How much Water should I drink each day?

A simple question with no easy answer: How much water should I drink each day?


Studies produced a lot of recommendations when it comes to a number of glasses needed each day. But things varied from every individual’s activity and health factors. No single formula fits everyone. Knowing your body’s need for fluids will help you estimate how much water you’re needed each day.


Water is important in our body other than food. You can’t survive for a long day activity without drinking enough glasses of water.


It is your body’s principal chemical component that makes up about 60 percent of your body weight. Your body’s cell, tissue, and organs need water to function properly. It depends on water to survive, for example:

· Gets rid of body’s wastes through perspiration, urination and bowel movement

· Keeps your body temperature normal

· Lubricates and cushions joints

· Protects sensitive tissues and internal organs


Lack of water will result in dehydration – a condition that occurs when there’s not enough water in your body. Lack of body fluids can drain your energy and make you feel tired.


For your body to function properly, you need to replenish more water supplies by consuming beverages and foods that contain water. About 20 percent of your daily fluid intake comes from some food and the rest are from drinks.


I’m sure you’ve heard the advice, “Drink eight-ounce glasses of water a day”. That is easy to remember and a reasonable goal to achieve.


Most healthy people can stay hydrated by drinking more water and other fluids whenever they feel thirsty. But for some people, fewer than eight glasses a day is enough to stay active.

You might need to modify your fluid intake based on several factors, such as:

· Exercise. If you do an activity that makes you sweat, you need to drink plenty of water to cover the fluid that you’ve lost. It’s important to drink more water before, during and after your workout. If you exercise intensely, a sports drink can replace the lost minerals in your blood.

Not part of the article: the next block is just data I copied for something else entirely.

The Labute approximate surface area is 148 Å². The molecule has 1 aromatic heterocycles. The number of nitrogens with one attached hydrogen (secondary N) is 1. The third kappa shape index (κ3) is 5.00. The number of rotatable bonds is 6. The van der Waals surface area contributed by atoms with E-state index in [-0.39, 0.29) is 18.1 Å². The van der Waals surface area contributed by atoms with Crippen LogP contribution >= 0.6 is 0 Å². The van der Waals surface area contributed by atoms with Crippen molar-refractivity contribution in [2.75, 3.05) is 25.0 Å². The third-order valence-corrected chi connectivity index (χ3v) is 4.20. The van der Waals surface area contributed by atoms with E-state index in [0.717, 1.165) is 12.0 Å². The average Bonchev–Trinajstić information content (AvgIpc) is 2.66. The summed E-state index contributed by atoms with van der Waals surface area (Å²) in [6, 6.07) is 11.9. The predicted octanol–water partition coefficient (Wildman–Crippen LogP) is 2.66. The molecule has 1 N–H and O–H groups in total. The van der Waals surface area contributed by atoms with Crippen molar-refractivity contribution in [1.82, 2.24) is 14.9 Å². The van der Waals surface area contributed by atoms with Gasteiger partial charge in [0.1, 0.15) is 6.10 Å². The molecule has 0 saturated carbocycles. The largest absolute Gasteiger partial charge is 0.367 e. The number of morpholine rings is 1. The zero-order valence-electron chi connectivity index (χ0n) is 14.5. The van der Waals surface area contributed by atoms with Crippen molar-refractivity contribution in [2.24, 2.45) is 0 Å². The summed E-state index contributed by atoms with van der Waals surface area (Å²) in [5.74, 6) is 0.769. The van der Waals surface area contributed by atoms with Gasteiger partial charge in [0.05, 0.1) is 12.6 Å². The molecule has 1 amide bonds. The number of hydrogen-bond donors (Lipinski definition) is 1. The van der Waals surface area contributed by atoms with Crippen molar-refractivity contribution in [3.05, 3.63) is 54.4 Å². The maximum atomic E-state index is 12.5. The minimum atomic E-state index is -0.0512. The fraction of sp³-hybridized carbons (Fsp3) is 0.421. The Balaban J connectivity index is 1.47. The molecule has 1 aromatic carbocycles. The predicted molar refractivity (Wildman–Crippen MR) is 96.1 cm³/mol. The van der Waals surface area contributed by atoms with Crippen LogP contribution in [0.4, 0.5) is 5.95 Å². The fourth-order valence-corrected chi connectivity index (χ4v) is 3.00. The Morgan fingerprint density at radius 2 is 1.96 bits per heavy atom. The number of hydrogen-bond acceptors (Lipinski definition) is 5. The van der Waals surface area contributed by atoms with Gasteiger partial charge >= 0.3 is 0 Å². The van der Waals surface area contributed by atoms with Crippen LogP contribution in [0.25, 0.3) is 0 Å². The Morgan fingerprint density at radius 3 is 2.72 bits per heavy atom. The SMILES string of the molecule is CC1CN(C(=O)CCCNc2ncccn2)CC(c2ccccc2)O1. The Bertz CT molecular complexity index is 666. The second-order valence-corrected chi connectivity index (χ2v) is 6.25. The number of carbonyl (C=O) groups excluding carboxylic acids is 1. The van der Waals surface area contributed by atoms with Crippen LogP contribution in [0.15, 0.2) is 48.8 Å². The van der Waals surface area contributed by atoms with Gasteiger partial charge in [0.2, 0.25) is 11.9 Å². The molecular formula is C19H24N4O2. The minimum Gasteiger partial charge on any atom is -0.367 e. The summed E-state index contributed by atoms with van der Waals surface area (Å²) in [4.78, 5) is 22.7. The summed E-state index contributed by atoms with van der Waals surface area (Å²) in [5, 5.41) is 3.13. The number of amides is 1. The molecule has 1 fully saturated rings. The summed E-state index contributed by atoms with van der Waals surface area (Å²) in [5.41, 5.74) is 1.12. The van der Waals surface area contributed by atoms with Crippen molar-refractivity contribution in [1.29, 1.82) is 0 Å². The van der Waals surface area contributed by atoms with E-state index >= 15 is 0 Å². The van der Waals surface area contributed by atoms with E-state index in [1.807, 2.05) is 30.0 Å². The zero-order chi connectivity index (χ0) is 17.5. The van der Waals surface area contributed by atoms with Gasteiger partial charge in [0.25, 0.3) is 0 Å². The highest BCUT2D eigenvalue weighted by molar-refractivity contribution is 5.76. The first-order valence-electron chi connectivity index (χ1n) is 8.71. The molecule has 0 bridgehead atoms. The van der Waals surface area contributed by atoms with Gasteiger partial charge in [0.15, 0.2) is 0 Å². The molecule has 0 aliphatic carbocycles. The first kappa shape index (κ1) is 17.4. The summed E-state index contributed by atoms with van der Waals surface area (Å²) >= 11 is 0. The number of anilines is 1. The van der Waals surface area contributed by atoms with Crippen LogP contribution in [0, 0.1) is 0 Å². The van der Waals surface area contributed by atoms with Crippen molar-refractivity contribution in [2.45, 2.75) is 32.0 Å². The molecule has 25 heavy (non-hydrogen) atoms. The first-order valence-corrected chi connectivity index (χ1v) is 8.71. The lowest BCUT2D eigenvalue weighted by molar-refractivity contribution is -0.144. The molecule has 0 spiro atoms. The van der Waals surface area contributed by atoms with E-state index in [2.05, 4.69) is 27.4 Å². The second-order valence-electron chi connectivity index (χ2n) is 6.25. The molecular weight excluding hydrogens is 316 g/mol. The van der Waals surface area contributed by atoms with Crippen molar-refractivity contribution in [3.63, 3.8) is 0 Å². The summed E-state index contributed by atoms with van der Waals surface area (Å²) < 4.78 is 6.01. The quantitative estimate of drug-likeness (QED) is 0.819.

· Environment. Weather is another factor that affects the loss of fluids in our body. It can make you sweat and requires additional fluid intake. Dehydration also occurs in high altitudes.

· Overall Health. Your body loses fluids when you are suffering from fever, vomiting, and diarrhea. You have to drink more water or follow a doctor’s recommendation to drink oral re-hydration solutions. There are also other conditions that require increased of fluid intake that includes; bladder infections and urinary tract stones.

· Pregnancy or breastfeeding. Women who are pregnant or breastfeeding need an additional fluid to stay hydrated all the time. The office of Women’s Health recommends that pregnant women need to drink about ten cups or 2.4 liters of fluids in a day and women who breastfeed should consume about thirteen cups or at least 3.1 liters of fluids in a day.


A doctor or a registered dietitian can help you determine the right amount of water you need to take every day. To prevent dehydration and to make sure your body has enough fluids it needs, makes water your choice of beverage. It is also a good idea to drink a glass of water or other beverages every meal or between meals, to keep re-hydrated.

Pedro Jacobs writes for several outlets and blogs covering topics including credit score building services at and web development at

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